Article  Google Scholar 

  2. Poplin, R. et al. Prediction of cardiovascular risk factors from retinal fundus photographs via deep learning. Nat. Biomed. Eng. 2, 158–164 (2018).

    Article  Google Scholar 

  3. Stokes, J. M. et al. A deep learning approach to antibiotic discovery. Cell 180, 688–702 (2020).

    CAS  Article  Google Scholar 

  4. Ayache, N. & Duncan, J. 20th anniversary of the medical image analysis journal (media). Med. Image Anal. 33, 1–3 (2016).

    Article  Google Scholar 

  5. Liang, S. et al. Deep-learning-based detection and segmentation of organs at risk in nasopharyngeal carcinoma computed tomographic images for radiotherapy planning. Eur. Radiol. 29, 1961–1967 (2019).

    Article  Google Scholar 

  6. Assefa, D. et al. Robust texture features for response monitoring of glioblastoma multiforme on-weighted and-flair mr images: A preliminary investigation in terms of identification and segmentation. Med. Phys. 37, 1722–1736 (2010).

    Article  Google Scholar 

  7. Maier-Hein, L et al. Why rankings of biomedical image analysis competitions should be interpreted with care. Nat. Commun. 9. https://doi.org/10.1038/s41467-018-07619-7 (2018).

  8. Isensee, F., Jaeger, P. F., Kohl, S. A., Petersen, J. & Maier-Hein, K. H. nnu-net: a self-configuring method for deep learning-based biomedical image segmentation. Nat. Commun. 18, 203–211 (2021).

    CAS  Google Scholar 

  9. Dice, L. R. Measures of the amount of ecologic association between species. Ecology 26, 297–302 (1945).

    Article  Google Scholar 

  10. Nikolov, S. et al. Clinically Applicable Segmentation of Head and Neck Anatomy for Radiotherapy: Deep Learning Algorithm Development and Validation Study. J Med Internet Res. 23, e26151 (2021).

  11. Ronneberger, O., Fischer, P. & Brox, T. U-net: Convolutional networks for biomedical image segmentation, In Proc. International Conference on Medical Image Computing and Computer-Assisted Intervention, 234–241 (Springer, 2015).

  12. Kingma, D. P. & Ba, J. Adam: A method for stochastic optimization. arXiv Preprint at https://arxiv.org/abs/1412.6980 (2014).

  13. Zhang, T. Solving large scale linear prediction problems using stochastic gradient descent algorithms, In Proc. Twenty-First International Conference on Machine Learning. 116 (Association for Computing Machinery, 2004).

  14. Xia, Y. et al. 3d semi-supervised learning with uncertainty-aware multi-view co-training, In Proc. IEEE Winter Conference on Applications of Computer Vision, 3646–3655 (IEEE Computer Society, 2020).

  15. He, K., Zhang, X., Ren, S. & Sun, J. Deep residual learning for image recognition, In Proc. IEEE Conference on Computer Vision and Pattern Recognition. 770–778 (IEEE, 2016).

  16. He, X., Zhao, K. & Chu, X. Automl: a survey of the state-of-the-art. Knowl. Based Syst. 212, 106622 (2021).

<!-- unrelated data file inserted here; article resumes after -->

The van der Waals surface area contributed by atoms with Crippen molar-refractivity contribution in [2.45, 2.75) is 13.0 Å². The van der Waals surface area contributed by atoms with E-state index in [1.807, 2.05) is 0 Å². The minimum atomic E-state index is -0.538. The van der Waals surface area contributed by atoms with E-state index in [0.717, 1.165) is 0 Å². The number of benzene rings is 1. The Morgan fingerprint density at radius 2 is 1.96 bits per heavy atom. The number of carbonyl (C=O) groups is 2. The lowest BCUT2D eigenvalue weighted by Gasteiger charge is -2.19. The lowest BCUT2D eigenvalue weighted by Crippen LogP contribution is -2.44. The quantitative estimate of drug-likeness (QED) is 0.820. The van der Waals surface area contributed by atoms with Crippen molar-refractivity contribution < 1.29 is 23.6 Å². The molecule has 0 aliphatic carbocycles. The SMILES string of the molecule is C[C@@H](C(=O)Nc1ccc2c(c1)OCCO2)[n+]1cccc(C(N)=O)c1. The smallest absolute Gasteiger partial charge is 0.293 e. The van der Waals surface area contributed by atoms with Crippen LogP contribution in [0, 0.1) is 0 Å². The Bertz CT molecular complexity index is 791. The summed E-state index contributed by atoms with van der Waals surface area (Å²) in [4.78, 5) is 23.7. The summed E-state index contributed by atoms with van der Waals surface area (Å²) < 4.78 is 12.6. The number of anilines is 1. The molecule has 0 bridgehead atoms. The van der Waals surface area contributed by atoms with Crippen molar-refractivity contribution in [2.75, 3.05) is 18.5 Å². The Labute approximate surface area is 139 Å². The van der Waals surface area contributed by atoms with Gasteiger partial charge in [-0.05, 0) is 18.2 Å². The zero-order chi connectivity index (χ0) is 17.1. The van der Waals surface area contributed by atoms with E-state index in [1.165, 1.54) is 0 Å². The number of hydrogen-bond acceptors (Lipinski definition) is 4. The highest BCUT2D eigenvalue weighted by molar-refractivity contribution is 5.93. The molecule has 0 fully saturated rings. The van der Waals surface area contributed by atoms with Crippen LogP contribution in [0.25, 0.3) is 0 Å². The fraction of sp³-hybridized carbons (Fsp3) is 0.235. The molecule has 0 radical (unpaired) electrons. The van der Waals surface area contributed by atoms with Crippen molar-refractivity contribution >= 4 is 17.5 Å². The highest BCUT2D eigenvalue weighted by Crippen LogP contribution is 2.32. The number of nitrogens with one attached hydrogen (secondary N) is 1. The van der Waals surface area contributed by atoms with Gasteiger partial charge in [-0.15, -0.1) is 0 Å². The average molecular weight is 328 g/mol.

Article  Google Scholar 

  17. Wiesenfarth, M. et al. Methods and open-source toolkit for analyzing and visualizing challenge results. Sci. Rep. 11, 1–15 (2021).

    Article  Google Scholar 

  18. Kendall, M. G. A new measure of rank correlation. Biometrika 30, 81–93 (1938).

    Article  Google Scholar 

  19. Ma, J. Cutting-edge 3d medical image segmentation methods in 2020: Are happy families all alike? arXiv Preprint at https://arxiv.org/abs/2101.00232 (2021).

  20. Reinke, A. et al. How to exploit weaknesses in biomedical challenge design and organization, In Proc. International Conference on Medical Image Computing and Computer-Assisted Intervention, 388–395 (Springer, 2018).

  21. Joskowicz, L., Cohen, D., Caplan, N. & Sosna, J. Inter-observer variability of manual contour delineation of structures in ct. Eur. Radiol. 29, 1391–1399 (2019).

    Article  Google Scholar 

  22. Maier-Hein, L. et al. Bias: transparent reporting of biomedical image analysis challenges. Med. Image Anal. 66, 101796 (2020).

    Article  Google Scholar 

  23. Reinke, A. et al. Common limitations of image processing metrics: A picture story. arXiv Preprint at https://arxiv.org/abs/2104.05642 (2021).

  24. Breslow, N. E. & Clayton, D. G. Approximate inference in generalized linear mixed models. J. Am. Stat. Assoc. 88, 9–25 (1993).

    MATH  Google Scholar 

  25. Codella, N.C.F et al. Skin lesion analysis toward melanoma detection: a challenge at the 2017 international symposium on biomedical imaging (ISBN), hosted by the international skin imaging collaboration (ISIC). In Proc. IEEE 15th International Symposium on Biomedical Imaging, 168–172 (ISBI 2018).

  26. Ross, T. et al. Comparative validation of multi-instance instrument segmentation in endoscopy: results of the ROBUST-MIS 2019 challenge. Med. Image Anal. 70, 101920 (2021).

    Article  Google Scholar 

  27. Campello, V. M. et al. Multi-Centre, Multi-Vendor and Multi-Disease Cardiac Segmentation: The M&Ms Challenge. IEEE Transactions on Medical Imaging. 40, 3543–3554 (IEEE, 2021).

  28. Campadelli, P., Casiraghi, E. & Esposito, A. Liver segmentation from computed tomography scans: a survey and a new algorithm. Artif. Intel. Med. 45, 185–196 (2009).

    Article  Google Scholar 

  29. Sirinukunwattana, K. et al. Gland segmentation in colon histology images: the glas challenge contest. Med. Image Anal. 35, 489–502 (2017).

    Article  Google Scholar